9 Tips to setting your goals and keeping them!
Chart a course and then revise
Take some time to think about the goals that you would like to accomplish. Be clear and make sure they are really the ones that you desire. If possible, research and learn as much about them as you can. Change or revise your goals as needed. Three months from now your goals may look very different then they did from the beginning. Being flexible so that you can alter and rearrange goals that no longer work for you, will leave you open to create new ones.
Pen to Paper
When you have came up with your list of goals, write them down. Studies show that goals are better realized when you actually set a pen to paper. You breathe life into your ideas and make them more tangible when they are written down. Being able to review a list is helpful in deciding what we really want to pursue.
Scale the goal
When setting a new goal make sure it is something that you are genuinely interested in. If you are unsure about a goal then scale the goal from 1-10, 1 being “I really have no interest in this” and 10 being “Let’s rock this”. If the goal falls anywhere below an 8 then I suggest you do one of two things: decide how you can make it closer to a 10, or look at the goal you have set and think about whether it’s really worth pursuing.
Taking on goals that you know you simply cannot succeed at will only prevent you from accomplishing the ones you can. Keep your list manageable; don’t make it unreasonably large or daunting. Start with goals that you can more easily accomplish; this will get you energized and feeling positive for other goals on the list that may take more time or patience. Having a long list of things you want to accomplish may look impressive but can start to feel so daunting that none of the goals get completed.
Timing is everything
When looking at your goals, consider when they will start and when they will finish. If you merely set goals with no timeline then chances are they may never happen. I encourage clients to use their calendars and fill out several days, weeks or months at a time. It is amazing when you have an idea of what you are doing and when, how much easier the task can seem to accomplish.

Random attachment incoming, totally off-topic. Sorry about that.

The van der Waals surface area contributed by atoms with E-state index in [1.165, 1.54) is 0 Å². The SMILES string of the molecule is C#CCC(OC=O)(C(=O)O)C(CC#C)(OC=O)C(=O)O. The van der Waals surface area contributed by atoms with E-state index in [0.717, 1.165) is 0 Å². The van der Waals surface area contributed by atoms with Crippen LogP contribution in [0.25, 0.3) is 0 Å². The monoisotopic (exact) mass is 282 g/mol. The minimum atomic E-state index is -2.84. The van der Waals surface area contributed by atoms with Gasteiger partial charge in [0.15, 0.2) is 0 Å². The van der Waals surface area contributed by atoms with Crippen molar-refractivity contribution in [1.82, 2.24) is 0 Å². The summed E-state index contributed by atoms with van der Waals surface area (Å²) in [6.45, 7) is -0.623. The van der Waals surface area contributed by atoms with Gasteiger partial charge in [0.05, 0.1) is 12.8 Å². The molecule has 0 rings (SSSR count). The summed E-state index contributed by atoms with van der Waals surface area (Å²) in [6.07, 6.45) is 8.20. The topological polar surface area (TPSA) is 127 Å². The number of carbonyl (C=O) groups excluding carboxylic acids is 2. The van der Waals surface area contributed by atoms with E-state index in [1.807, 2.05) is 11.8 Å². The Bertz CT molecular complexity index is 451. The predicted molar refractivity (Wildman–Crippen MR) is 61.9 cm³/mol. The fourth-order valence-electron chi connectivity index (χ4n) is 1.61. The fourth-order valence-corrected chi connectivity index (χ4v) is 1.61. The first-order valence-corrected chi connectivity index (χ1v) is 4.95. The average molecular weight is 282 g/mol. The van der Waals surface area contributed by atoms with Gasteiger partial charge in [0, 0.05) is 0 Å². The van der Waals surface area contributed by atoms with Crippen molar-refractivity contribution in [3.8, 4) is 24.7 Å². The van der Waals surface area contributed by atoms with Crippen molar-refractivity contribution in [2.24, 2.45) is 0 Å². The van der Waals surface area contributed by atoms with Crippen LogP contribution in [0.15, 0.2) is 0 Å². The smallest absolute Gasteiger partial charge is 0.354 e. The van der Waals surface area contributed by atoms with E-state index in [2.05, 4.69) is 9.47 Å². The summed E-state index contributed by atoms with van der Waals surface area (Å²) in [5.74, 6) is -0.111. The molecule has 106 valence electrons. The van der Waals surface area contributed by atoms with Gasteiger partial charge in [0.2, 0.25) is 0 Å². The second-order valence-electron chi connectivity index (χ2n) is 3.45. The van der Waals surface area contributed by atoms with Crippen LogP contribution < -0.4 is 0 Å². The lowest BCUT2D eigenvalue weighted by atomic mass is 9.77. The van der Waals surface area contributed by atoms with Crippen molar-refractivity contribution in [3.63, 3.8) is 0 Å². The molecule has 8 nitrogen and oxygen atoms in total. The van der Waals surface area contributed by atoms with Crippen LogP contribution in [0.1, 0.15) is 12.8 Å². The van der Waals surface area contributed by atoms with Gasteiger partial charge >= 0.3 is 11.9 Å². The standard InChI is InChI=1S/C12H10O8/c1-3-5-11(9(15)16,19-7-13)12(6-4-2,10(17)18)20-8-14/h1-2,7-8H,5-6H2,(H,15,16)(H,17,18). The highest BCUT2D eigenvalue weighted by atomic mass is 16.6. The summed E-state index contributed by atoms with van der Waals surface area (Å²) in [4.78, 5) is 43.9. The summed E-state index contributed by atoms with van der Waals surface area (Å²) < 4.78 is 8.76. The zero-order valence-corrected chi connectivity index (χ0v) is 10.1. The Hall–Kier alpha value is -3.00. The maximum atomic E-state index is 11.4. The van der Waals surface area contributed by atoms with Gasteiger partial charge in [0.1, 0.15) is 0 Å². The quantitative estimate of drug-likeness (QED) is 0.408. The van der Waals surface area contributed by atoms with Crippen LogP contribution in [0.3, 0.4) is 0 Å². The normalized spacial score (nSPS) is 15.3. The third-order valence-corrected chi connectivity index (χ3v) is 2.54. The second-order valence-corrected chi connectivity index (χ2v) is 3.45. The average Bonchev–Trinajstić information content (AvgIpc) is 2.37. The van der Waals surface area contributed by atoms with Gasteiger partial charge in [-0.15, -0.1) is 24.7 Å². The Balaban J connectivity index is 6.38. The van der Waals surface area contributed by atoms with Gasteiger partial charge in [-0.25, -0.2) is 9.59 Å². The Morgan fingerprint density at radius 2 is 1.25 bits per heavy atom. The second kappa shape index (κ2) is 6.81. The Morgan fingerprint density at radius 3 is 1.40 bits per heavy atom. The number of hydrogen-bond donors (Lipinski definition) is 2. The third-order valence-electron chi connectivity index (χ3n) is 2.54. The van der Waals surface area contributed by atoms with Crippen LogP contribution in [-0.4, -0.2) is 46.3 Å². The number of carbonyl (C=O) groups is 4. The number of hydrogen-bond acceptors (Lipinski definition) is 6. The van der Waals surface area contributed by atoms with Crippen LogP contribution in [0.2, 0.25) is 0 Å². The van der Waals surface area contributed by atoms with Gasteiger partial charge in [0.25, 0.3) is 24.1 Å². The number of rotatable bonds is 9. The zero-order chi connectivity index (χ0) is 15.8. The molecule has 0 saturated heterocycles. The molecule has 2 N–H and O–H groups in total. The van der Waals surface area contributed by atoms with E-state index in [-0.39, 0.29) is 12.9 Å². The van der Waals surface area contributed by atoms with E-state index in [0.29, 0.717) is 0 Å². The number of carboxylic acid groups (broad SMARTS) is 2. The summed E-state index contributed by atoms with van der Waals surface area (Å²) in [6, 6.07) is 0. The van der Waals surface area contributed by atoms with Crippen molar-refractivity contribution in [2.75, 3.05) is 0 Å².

Assume the position
To succeed at something, you have to commit to it entirely and “assume the position”. As children, we could easily become anything we desired by simply visualizing it with few restrictions. As adults, we have to exercise our inner child more and be open to possibility. For instance, I tell clients if you want to be a great cook, then you must act, talk and channel cooking as if you are a great cook! Your body and mind, when working as one can accomplish much more then when they work separately.
Divide and conquer
If the list you made is realistic and you want to succeed at all the items you have written down, then prioritize. It is best to start with smaller things that will help build momentum. For instance if your list includes “clean desk top” as one of the items, and “clean bedroom” as another, then build momentum by doing your smaller task first, and moving to the larger task second. You will build a sense of accomplishment, which help you carry on with larger tasks.
Get a different perspective
When setting goals that seem daunting, try taking on a new perspective. Looking at your goal in a different way, seeing where you can enhance what you are trying to accomplish, can be a great service. Ask others how they have accomplished similar goals or how they are working toward accomplishing them. Being open to opinions can save you loads of time and actually give you insight into faster completion of your own goals.
When you have accomplished a goal, before setting off on the next one, make sure to celebrate what you have done. It may be as simple as a coffee break or as elaborate as a dinner out. Completing a goal and being rewarded for it will establish positive reinforcement, which makes it more likely for you to continue working down your list. Hard work should always be rewarded with play!
Brad Hardie, PCC, ECPC, PNLP, MPNLP Trauma Informed Coach,